Today Nature Woman (Pam) made a trip out to Allegany State Park to visit and do some hiking! Even though it was cold and cloudy outside . . . . we still had a fun day hiking through the park looking for many fall wildflowers to photograph. (more…)
The picture above was stolen from “Nature Knitter Blog” (Sorry Ruth)!. But there is reason for me doing so (really there is a reason)! Ok, here is the story! While catching up on everyone’s blog postings . . . . last Tuesday Ruth did a post where she said “No time for a post tonight. See you tomorrow with jelly pictures!” And of course . . . . me being the dumb ass that I am . . . . I say “send a jar my way? Hmmm”!! Then on Wednesday Ruth posted this picture of her amazing Grape Jelly that she made!! I really do need someone to sensor what I type because I was thinking with my stomach and said “Looks like the one on the far left wasn’t filled up all the way. You really shouldn’t save that one so please feel free to send it off this way! LOL!”. O – Ruth . . . . you sure are a sweetheart!! I bet you can’t guess what ended up in my mail box this evening? (more…)
I hope everyone had a wonderful Labor Day holiday this weekend. Of course my little buddy Young Naturalist J’s family and other friends were camping here in Allegany this weekend. They are always soo good to me and did someone say fun? . . . . I will let the following pictures show you how much fun we had!! (more…)
Even though I’m a major tree lover from the time I could climb them, I also love the large diversity of plants and other living things that grow on and underneath trees, including wildflowers, club moss, mushrooms, moss, lichens, liverworts, horsetails and ferns.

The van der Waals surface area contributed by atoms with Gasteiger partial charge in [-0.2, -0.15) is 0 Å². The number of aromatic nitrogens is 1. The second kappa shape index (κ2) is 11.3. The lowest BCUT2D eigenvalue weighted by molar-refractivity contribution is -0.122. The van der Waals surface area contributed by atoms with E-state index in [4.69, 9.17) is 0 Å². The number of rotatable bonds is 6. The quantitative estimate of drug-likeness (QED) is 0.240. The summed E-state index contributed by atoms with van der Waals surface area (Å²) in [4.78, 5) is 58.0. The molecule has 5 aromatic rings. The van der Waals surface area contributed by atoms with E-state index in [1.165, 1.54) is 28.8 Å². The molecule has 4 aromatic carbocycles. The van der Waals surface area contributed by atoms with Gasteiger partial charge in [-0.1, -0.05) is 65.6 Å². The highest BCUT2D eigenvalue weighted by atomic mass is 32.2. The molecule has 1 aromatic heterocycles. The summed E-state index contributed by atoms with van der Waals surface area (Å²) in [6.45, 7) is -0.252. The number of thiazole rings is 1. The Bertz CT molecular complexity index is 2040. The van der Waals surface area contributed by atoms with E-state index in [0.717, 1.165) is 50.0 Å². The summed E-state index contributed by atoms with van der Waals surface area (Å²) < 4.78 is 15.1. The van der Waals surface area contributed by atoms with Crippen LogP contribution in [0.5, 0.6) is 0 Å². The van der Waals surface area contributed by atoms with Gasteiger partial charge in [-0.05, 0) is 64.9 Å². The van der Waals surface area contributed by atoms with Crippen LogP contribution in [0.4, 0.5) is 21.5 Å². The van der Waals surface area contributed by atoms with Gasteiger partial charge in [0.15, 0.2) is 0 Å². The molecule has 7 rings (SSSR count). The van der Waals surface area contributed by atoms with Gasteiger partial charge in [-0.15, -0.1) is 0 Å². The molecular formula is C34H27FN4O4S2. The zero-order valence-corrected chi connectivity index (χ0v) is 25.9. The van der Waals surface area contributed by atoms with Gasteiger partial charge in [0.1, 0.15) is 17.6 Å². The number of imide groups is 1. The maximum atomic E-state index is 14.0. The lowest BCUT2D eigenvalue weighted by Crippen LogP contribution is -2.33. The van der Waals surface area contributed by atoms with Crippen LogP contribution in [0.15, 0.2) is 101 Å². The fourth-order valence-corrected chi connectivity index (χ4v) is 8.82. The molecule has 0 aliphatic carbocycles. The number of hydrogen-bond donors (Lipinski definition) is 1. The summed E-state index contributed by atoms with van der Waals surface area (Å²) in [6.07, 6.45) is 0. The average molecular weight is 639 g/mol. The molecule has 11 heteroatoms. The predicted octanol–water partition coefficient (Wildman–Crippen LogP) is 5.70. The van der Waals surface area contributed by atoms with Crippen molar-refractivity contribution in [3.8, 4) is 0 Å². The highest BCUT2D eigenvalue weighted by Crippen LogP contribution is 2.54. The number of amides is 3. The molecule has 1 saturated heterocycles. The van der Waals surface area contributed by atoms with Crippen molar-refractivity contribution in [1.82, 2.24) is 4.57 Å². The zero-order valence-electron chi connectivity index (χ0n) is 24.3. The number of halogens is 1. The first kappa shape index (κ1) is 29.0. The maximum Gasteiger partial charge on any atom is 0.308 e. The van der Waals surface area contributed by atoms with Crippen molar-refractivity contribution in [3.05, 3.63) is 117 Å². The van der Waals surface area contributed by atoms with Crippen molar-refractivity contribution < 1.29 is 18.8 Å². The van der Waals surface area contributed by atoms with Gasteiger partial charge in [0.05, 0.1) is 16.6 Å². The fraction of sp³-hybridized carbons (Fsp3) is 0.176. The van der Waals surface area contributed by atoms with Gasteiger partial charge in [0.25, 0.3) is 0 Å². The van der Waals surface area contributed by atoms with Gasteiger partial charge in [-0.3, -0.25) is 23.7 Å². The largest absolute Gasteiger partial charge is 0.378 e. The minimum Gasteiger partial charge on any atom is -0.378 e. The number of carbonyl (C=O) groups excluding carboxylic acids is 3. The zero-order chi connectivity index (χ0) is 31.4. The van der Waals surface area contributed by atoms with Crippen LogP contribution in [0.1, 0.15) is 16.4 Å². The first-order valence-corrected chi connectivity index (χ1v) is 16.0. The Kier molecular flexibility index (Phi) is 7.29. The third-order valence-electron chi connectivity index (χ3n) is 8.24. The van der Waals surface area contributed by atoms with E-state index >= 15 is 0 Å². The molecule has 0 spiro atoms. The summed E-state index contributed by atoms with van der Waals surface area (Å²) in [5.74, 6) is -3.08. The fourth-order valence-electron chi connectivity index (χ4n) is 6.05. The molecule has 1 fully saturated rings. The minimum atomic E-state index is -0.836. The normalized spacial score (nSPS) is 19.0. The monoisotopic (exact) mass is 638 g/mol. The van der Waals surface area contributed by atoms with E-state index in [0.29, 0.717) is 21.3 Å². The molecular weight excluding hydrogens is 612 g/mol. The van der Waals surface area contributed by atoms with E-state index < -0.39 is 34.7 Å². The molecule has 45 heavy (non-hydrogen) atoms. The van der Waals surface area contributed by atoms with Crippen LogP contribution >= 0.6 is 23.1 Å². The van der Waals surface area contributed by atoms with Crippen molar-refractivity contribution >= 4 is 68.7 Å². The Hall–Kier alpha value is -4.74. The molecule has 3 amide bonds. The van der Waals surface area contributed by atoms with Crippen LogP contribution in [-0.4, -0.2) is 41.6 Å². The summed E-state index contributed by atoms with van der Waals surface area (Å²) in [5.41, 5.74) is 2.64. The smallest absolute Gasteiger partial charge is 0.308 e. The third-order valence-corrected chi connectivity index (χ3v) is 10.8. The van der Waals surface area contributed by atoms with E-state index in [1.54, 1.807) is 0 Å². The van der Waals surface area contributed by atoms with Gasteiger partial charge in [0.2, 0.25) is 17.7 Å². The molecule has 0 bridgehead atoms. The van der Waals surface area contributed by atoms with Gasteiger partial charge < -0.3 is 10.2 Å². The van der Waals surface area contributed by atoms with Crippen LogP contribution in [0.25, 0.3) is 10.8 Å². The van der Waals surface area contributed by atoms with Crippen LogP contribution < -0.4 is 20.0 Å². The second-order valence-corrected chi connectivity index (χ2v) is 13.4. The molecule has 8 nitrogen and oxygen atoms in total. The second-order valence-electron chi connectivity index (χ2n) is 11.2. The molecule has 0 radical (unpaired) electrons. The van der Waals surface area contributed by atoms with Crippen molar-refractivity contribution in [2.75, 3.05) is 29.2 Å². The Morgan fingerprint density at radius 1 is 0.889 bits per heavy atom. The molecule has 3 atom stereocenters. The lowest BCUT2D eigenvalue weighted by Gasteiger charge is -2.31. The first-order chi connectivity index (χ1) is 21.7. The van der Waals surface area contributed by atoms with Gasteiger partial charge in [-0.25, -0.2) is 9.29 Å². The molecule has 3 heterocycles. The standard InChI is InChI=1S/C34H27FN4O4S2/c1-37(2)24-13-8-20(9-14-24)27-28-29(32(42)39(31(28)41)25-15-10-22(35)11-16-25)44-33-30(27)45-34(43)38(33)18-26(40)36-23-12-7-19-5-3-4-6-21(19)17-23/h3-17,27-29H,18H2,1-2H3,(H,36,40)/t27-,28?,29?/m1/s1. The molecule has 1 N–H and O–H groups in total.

Ferns were just interesting green things I used to appreciate but never really thought about identifying until I took a field botany course and found out identifying ferns is really not hard at all! The best book for identifying ferns is Fern Finder, by Anne C. Hallowell and Barbara G. Hallowell.
This particular book is a guide for native ferns of central and northeastern US and Eastern Canada. There is the Pacific Coast Fern Finder, also.
One fern that doesn’t need keying out is the Interrupted Fern (Osmunda Claytoniana). While I read and learned about this unique fern for my class, I never imagined when I first saw it growing at Allegany State Park in May that it would be as tall as it was at that time. The fronds (“leaves”) can grow up to six feet long! Interrupted fern has fertile pinnae (“leaflets”) “interrupting” sterile pinnae in the center of each frond. There are usually two to four pairs of fertile pinnae with dark brown sporangia when they’re ripe. They wither and fall, leaving vacant spots on the leaf stem after midsummer. Here’s what the fertile pinnae looked like at Allegany State Park on May 26th: (more…)
While Young Naturalist C was in Cape Cod watching Whales and having a good time at the beach . . . . those of us back in Allegany State Park were butterfly sitting her caterpillars/chrysalis while she was off on vacation. Just last Thursday her oldest Monarch Butterfly emerged from its chrysalis (who Young Naturalist C named Lulu) and so I asked her mother if I could tag my first monarch (C couldn’t be around to tag it). (more…)
Click on the photo to see the finished painting
CHECK THIS OUT!! “Toni” from Erie PA sent me an email last week requesting permission to paint one of my photos! Then I waited to see the wonderful painting that she would create (I just love her paintings on her blog)! . . . . . Yesterday evening while browsing my RSS feeds . . . . I stumbled over this astounding series of paintings she had done on her blog! She did such an amazing job on these cute little Barn Swallows that I needed to blog her posting! . . . . Please check out her blog at A Spattering to see the finished painting! Thanks Toni for making my day with your amazing work! (more…)